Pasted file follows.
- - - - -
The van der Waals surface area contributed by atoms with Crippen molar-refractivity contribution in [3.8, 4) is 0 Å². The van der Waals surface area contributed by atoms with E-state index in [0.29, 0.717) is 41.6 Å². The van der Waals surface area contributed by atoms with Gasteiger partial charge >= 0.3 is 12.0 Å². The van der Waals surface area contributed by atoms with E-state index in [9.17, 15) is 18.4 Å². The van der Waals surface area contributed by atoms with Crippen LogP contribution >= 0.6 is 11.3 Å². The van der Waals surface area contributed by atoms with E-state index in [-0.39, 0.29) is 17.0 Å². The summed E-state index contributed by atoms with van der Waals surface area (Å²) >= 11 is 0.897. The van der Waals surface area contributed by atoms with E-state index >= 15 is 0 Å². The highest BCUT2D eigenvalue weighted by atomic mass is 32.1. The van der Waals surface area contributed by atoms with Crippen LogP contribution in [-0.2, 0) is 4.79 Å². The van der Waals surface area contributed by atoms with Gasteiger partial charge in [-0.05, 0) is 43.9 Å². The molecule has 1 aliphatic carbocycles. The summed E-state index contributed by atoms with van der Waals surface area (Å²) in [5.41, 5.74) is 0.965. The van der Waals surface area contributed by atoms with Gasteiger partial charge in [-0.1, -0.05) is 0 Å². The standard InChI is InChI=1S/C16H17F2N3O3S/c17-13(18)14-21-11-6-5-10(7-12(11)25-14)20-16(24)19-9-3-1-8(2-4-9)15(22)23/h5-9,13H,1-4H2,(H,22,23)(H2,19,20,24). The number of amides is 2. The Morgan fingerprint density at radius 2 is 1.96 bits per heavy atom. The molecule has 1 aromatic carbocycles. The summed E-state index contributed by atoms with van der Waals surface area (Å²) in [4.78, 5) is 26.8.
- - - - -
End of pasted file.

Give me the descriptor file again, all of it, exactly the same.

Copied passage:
The van der Waals surface area contributed by atoms with Crippen molar-refractivity contribution in [3.8, 4) is 0 Å². The van der Waals surface area contributed by atoms with E-state index in [0.29, 0.717) is 41.6 Å². The van der Waals surface area contributed by atoms with Gasteiger partial charge >= 0.3 is 12.0 Å². The van der Waals surface area contributed by atoms with E-state index in [9.17, 15) is 18.4 Å². The van der Waals surface area contributed by atoms with Crippen LogP contribution >= 0.6 is 11.3 Å². The van der Waals surface area contributed by atoms with E-state index in [-0.39, 0.29) is 17.0 Å². The summed E-state index contributed by atoms with van der Waals surface area (Å²) >= 11 is 0.897. The van der Waals surface area contributed by atoms with E-state index >= 15 is 0 Å². The highest BCUT2D eigenvalue weighted by atomic mass is 32.1. The van der Waals surface area contributed by atoms with Crippen LogP contribution in [-0.2, 0) is 4.79 Å². The van der Waals surface area contributed by atoms with Gasteiger partial charge in [-0.05, 0) is 43.9 Å². The molecule has 1 aliphatic carbocycles. The summed E-state index contributed by atoms with van der Waals surface area (Å²) in [5.41, 5.74) is 0.965. The van der Waals surface area contributed by atoms with Gasteiger partial charge in [-0.1, -0.05) is 0 Å². The standard InChI is InChI=1S/C16H17F2N3O3S/c17-13(18)14-21-11-6-5-10(7-12(11)25-14)20-16(24)19-9-3-1-8(2-4-9)15(22)23/h5-9,13H,1-4H2,(H,22,23)(H2,19,20,24). The number of amides is 2. The Morgan fingerprint density at radius 2 is 1.96 bits per heavy atom. The molecule has 1 aromatic carbocycles. The summed E-state index contributed by atoms with van der Waals surface area (Å²) in [4.78, 5) is 26.8.